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How to battle technology complexity with simple collaboration

How simple is the technology you use in your business? On its own, you may say, each piece of technology is simple enough.

/wp-content/uploads/2015/04/graph_330_678702.jpgBut what if you work for a global enterprise? Even if it’s just an average-sized one, your business is likely to use more than a thousand applications. As simple as each application may be on its own, complexity becomes a factor at that scale. How do applications connected to the same process work together? How do users share data across applications? Can employees even access the right applications at the right time?

It’s not surprising, then, that 60% of respondents to a recent survey[1] said technology complexity has inhibited the ability of their business to meet goals. 74% said complexity in business processes and decision making did the same.

But complexity isn’t just an unmeasurable nuisance – it hits the bottom line, and hits it hard. One study found that complexity caused 200 of the largest companies in the world to lose over $200 billion a year in profit.

Complexity slows the flow of information

One of the most pernicious examples of complexity affecting business results is when it involves collaboration.

When a business has many applications, it often also has many separate silos of collaboration. Stakeholders can collaborate within each application, but if a business process involves multiple applications, the flow of information slows. Users resort to pulling documents, data, files, and screenshots out of one application and sharing them in another – or often by email. Sometimes the information is out of date, and sometimes it simply never gets shared even though it should.

Imagine how that can impact business results: Fewer new ideas area shared. New hires take longer to get up to speed. Customer service resolution times slow down. The time it takes to close new sales deals increases.

Simplify collaboration for better business results

But what if you could implement a single, unified platform for collaboration across your business processes and applications? That act of simplifying collaboration would have sweeping results for your business. You’d have a single, clear channel of communication to help keep everyone on the same page and committed to the right goals. Employees would be able to find experts, exchange ideas, share knowledge, and develop skills more effectively. By providing for open, rich dialog directly in the context of business data such as sales opportunities, service tickets, marketing campaigns, and business intelligence results, you’d speed business, reduce errors, and improve performance.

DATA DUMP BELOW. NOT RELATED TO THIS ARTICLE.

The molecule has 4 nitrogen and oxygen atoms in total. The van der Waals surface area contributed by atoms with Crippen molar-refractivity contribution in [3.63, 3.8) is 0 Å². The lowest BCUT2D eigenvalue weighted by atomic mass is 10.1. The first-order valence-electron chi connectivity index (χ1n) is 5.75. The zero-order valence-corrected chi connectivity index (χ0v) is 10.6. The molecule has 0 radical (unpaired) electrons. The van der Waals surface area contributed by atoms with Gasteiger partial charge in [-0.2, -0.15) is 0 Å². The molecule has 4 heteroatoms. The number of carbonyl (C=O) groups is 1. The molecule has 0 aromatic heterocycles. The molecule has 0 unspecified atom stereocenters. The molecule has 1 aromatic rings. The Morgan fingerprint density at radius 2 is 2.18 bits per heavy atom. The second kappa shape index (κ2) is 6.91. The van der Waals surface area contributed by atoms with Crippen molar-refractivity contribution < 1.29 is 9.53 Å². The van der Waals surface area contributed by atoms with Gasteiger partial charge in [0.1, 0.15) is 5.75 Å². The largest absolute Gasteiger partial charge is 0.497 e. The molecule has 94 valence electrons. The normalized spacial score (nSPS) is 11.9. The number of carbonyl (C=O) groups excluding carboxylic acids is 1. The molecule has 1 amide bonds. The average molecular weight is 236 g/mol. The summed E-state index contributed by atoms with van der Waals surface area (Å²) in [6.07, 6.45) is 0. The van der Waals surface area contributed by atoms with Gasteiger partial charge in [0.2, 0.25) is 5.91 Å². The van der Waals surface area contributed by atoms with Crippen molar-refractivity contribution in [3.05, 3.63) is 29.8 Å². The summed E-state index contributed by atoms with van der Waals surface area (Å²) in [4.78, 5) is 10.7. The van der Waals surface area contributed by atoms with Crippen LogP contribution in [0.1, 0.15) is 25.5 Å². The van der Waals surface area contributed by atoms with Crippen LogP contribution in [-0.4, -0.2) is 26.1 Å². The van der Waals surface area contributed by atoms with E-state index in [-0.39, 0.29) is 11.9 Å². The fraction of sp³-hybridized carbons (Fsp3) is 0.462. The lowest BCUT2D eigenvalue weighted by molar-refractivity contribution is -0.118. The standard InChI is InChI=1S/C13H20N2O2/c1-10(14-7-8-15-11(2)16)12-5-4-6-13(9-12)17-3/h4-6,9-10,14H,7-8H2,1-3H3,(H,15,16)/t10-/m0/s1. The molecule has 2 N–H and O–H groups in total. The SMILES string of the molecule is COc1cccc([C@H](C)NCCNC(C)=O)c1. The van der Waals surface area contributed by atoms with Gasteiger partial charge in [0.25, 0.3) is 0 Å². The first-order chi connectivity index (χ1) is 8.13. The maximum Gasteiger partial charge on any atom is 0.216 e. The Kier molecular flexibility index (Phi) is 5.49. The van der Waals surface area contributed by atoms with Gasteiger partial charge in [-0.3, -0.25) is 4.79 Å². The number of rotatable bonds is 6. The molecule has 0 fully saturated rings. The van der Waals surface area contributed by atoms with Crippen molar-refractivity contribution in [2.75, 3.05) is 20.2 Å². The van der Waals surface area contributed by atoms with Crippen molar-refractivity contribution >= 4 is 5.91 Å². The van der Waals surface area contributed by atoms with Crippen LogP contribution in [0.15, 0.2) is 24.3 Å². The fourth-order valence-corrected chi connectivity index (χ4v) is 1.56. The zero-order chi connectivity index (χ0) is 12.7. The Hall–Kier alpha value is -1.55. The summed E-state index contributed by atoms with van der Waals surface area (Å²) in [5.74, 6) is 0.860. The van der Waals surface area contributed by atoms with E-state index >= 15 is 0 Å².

An independent study[2] confirms the results. Better, simpler collaboration does lead to better business performance. The study’s findings show that a typical organization using SAP Jam – a secure, cloud-based social software platform – can experience:


  • An average revenue increase of $9.63 million. Over three years, a typical organization can reduce the time to close new business by more than nine percent, leading to additional revenue opportunity of $9.63 million.
  • Recouping of employees time valued at $7 million. With SAP Jam, companies experienced a 14% decrease in time to access information and expertise, providing a more than $7 million gain.
  • Savings of more than $1.6 million in training and onboarding. Organizations reduced costs to train and onboard new employees by 13 percent, saving more than $1.6 million.
  • Savings of more than $1.1 million in serving customers. Companies resolved customer service issues more quickly with SAP Jam, leading to more than $1.1 million in savings.

If you’re interested in how your business could benefit from shorter sales cycle times, decreased time to access information and expertise, and lower costs associated with common business processes such as onboarding new employees, join our webcast on April 29.

1. Simplifying the Future of Work, Knowledge@Wharton

2. The Total Economic Impact of SAP Jam, a March 2015 commissioned study conducted by Forrester Consulting on behalf of SAP

Follow SAP Social Software on Twitter: @SAPSocial

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